Beth Garrett is speaking at our Tax Colloquium this week. (Paul Caron has more details, along with a link to the readings, here.)
Beth was a member of the tax reform panel, which issued its final report in November. Remember? No?
As my colleague Bill Klein remarked to me yesterday, the final report was like a meteor, a shooting star that dashed brilliantly across the sky, giving us a sense of wonder about what might be before disappearing forever, vaporizing in the atmosphere before it ever even touched the ground. Now we wonder if it even really existed at all, or was just an illusion.
I attended a couple of Brookings panels while I was still in DC last semester, and I've got lots of questions for Beth. In my mind, the short version of what happened is that the panel had some great people (e.g. Beth and Jim Poterba), which led to a final product that reflects (1) great tax policy and (2) because the report is great "pure" policy that doesn't reflect politics, it was politically dead from the beginning. Below the fold, more details and my questions for Beth, for those who are interested.
I hope to ask Beth a number of process-oriented questions as well as some substantive ones.
1. The Panel. Is an expert panel a promising way to accomplish tax reform? I wonder if, before there's any realistic hope of tax reform, we would first need to get public commitments from the key members of the House and Senate, as well as the President.
1a. Did the panel take into account politically powerful groups? Or did it just try to come up with the normatively best policy, even if it was politically dead-in-the-water?
1b. Did public meeting laws cripple the process? My understanding is that the panel was divided in half so that at least the smaller groups could meet privately. Would more back-room meetings have helped?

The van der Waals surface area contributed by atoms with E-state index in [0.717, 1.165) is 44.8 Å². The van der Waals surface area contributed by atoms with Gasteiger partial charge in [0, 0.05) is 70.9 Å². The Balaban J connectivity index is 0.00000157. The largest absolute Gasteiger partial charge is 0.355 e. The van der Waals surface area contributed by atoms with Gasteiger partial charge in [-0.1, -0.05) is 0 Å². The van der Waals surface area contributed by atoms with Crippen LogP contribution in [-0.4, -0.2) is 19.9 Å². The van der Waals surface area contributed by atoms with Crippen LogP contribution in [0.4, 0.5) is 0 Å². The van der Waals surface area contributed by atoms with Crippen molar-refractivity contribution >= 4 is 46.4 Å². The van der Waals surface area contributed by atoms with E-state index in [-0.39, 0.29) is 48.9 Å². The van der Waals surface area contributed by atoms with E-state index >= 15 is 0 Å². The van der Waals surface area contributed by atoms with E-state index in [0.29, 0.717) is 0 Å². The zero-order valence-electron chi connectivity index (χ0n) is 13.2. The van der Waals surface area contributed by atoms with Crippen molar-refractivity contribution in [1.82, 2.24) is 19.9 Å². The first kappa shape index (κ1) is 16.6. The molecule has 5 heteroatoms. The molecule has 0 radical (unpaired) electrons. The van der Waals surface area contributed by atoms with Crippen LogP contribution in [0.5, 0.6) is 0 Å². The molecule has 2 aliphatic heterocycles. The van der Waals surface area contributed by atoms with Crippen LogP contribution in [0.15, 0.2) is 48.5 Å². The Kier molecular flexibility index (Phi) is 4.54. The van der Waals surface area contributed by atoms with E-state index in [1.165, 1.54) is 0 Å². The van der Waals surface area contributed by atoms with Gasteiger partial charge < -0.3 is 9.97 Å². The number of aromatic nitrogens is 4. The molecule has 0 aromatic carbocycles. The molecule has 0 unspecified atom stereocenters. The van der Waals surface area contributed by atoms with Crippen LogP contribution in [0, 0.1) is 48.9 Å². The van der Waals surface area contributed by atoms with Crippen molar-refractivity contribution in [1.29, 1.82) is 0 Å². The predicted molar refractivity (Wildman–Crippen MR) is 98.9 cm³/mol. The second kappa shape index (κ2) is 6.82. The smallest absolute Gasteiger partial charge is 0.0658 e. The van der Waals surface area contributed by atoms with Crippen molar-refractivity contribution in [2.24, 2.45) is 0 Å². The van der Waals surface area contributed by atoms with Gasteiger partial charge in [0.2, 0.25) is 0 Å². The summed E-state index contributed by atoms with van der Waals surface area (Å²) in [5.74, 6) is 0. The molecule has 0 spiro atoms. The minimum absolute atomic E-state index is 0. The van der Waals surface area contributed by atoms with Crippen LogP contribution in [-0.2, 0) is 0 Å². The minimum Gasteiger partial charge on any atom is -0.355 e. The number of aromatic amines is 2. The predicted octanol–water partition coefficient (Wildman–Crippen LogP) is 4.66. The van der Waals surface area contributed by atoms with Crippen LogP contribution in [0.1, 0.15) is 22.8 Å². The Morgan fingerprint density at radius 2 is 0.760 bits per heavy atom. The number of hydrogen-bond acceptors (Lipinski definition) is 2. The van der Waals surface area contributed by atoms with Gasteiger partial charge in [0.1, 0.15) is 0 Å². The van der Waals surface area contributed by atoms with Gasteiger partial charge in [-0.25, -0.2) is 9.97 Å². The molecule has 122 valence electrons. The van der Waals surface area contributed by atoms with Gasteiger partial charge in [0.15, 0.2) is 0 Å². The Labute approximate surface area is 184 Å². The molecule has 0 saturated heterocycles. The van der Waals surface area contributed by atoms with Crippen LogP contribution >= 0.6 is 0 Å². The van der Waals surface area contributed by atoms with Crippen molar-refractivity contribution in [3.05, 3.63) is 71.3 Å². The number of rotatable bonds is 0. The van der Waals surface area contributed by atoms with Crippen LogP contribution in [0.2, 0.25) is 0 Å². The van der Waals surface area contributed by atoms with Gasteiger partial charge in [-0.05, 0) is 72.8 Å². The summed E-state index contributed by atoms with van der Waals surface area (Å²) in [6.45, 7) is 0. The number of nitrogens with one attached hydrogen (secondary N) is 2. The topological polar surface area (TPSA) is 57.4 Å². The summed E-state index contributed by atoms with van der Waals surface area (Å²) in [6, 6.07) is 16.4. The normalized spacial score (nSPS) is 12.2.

2. Progressivity. Why did the panel assume that the 2001 and 2003 tax cuts would be made permanent? By assuming that the tax cuts will be made permanent, the panel report deceptively (if unintentionally) suggests that it's progressivity-neutral, when in fact it's regressive vis-a-vis current law (i.e. if one does not assume that the tax cuts are permanent, but in fact might expire).
2a. Your statement suggests that it's vitally important for us to think about increasing progressivity and raising more revenue, not withstanding the decision of the panel to focus on structure. If you had a limited amount of political capital to spend, which would you focus on: progressivity, revenue, or simplification?
2b. Credits. Maybe the most striking thing about the report is its expansion of the use of credits vs. deductions. This is great tax policy. But isn't also bringing in progressivity through structure rather than through marginal rates? If so, and if the proposal is maintaining the status quo distribution of tax burdens, then where is the money coming from?
3. Consumption Tax. Did offering more than one option (as required by the President's mandate) doom the report? Would a consumption tax have had a better chance if there were no simplified income tax model? Should tax academics stop spilling so much ink over the consumption tax? Should we assume that the closest we'll get is a hybrid system?
4. Housing. How did the panel deal with the political importance of the housing and real estate industry? The panel made some significant reform suggestions -- enough to get the industry mad -- but stopped short of saying that we should not subsidize owner-occupied housing vis-a-vis renters.
4a. Did the panel worry about the housing bubble? Is the country now hopelessly addicted to the housing subsidy? I'd worry that the reform panel's suggestion might pop the housing bubble, even with a five-year phase in. (The tax change would be capitalized in the sales price of homes immediately, after all.)
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